Program in Physical Therapy, Washington University School of Medicine

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Program in Physical Therapy, Washington University School of Medicine

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  • Washington University (Saint Louis, Mo.). Program in Physical Therapy.

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  • Program in Physical Therapy at Washington University School of Medicine

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Founded in 1941 as the Barnes Hospital School for Physical Therapy Technicians, the Program in Physical Therapy at Washington University School of Medicine began the following year as a six-month program directed by an orthopedic surgeon to train therapists to treat soldiers in World War II. Starting with a class size of only seven, the Program embarked upon training students dedicated to the care of patients exhibiting movement dysfunction and, through the research of its faculty, new understanding of human movement and the conditions that affect human performance.

In 1948, the school began educating physical therapists at the baccalaureate level as part of Washington University School of Medicine. By 1980, the educational vision of the Program expanded to include post-professional education for graduate students possessing a baccalaureate degree in physical therapy. With the development of the Master of Health Science degree, practicing clinicians pursued advanced education to enhance their knowledge and skills in clinical practice, and to apply the research process to questions of professional interest. In response to continuous change in health care and higher education, the faculty began educating professional, entry-level physical therapists at the post-baccalaureate (master's degree) level in 1988. The Doctor of Philosophy was inaugurated in 1989, fulfilling the faculty's long-range goal of serving the profession with an interdisciplinary program to train researchers in movement science. During the 1980s, the Program assumed the direction of the Irene Walter Johnson Institute of Rehabilitation and in the 1990s expanded to run other physical therapy clinics of the Medical Center.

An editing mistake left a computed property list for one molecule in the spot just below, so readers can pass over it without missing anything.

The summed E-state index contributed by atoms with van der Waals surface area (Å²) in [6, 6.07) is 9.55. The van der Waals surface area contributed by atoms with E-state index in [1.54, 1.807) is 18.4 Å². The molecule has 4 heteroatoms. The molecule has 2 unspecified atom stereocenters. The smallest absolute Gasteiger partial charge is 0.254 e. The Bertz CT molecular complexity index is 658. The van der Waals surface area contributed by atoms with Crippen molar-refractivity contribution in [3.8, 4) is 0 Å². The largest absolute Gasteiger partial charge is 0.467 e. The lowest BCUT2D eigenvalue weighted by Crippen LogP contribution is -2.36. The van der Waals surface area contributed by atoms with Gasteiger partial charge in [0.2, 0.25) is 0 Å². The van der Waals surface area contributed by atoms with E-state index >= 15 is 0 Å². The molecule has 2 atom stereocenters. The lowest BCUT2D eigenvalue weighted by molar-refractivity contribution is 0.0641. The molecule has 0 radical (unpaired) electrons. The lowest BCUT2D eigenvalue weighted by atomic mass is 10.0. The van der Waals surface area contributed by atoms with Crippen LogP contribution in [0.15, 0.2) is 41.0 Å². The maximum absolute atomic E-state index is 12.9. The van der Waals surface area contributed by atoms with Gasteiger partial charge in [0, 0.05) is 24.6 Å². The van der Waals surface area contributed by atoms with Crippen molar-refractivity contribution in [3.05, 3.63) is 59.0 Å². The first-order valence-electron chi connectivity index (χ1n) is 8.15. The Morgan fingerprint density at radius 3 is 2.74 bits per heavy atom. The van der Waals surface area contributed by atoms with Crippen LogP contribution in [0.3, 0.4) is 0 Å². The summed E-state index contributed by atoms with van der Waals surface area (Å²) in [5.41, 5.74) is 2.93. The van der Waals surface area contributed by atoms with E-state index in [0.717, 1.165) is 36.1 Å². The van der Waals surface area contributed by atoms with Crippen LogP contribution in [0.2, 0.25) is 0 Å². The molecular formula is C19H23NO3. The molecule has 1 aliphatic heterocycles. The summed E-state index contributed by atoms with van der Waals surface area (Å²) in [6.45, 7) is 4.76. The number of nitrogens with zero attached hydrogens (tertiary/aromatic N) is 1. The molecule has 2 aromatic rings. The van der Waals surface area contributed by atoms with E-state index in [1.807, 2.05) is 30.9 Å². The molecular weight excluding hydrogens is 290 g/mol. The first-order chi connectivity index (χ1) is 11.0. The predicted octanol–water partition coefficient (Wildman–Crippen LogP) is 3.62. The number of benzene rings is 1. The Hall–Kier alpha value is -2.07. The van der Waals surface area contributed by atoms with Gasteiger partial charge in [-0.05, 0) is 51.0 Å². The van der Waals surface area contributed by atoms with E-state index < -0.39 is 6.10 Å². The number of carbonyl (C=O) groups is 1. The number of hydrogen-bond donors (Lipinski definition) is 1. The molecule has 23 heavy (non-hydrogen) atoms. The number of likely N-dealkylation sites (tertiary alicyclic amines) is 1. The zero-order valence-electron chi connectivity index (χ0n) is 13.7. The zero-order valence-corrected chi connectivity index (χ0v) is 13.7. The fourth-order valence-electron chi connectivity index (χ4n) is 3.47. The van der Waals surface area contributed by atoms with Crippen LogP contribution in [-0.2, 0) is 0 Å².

In 1999, the Program was granted approval by Washington University to offer a Doctor of Physical Therapy (DPT) at both the professional and post-professional levels. The two new clinical doctorate programs replaced the Master of Science in Physical Therapy and the Master of Health Science (MHS). With the transition to the DPT, the Program equipped students to manage the changing needs of the healthcare environment and the growing responsibilities of the profession. In its first sixty years, more than 1500 students graduated from the Program.


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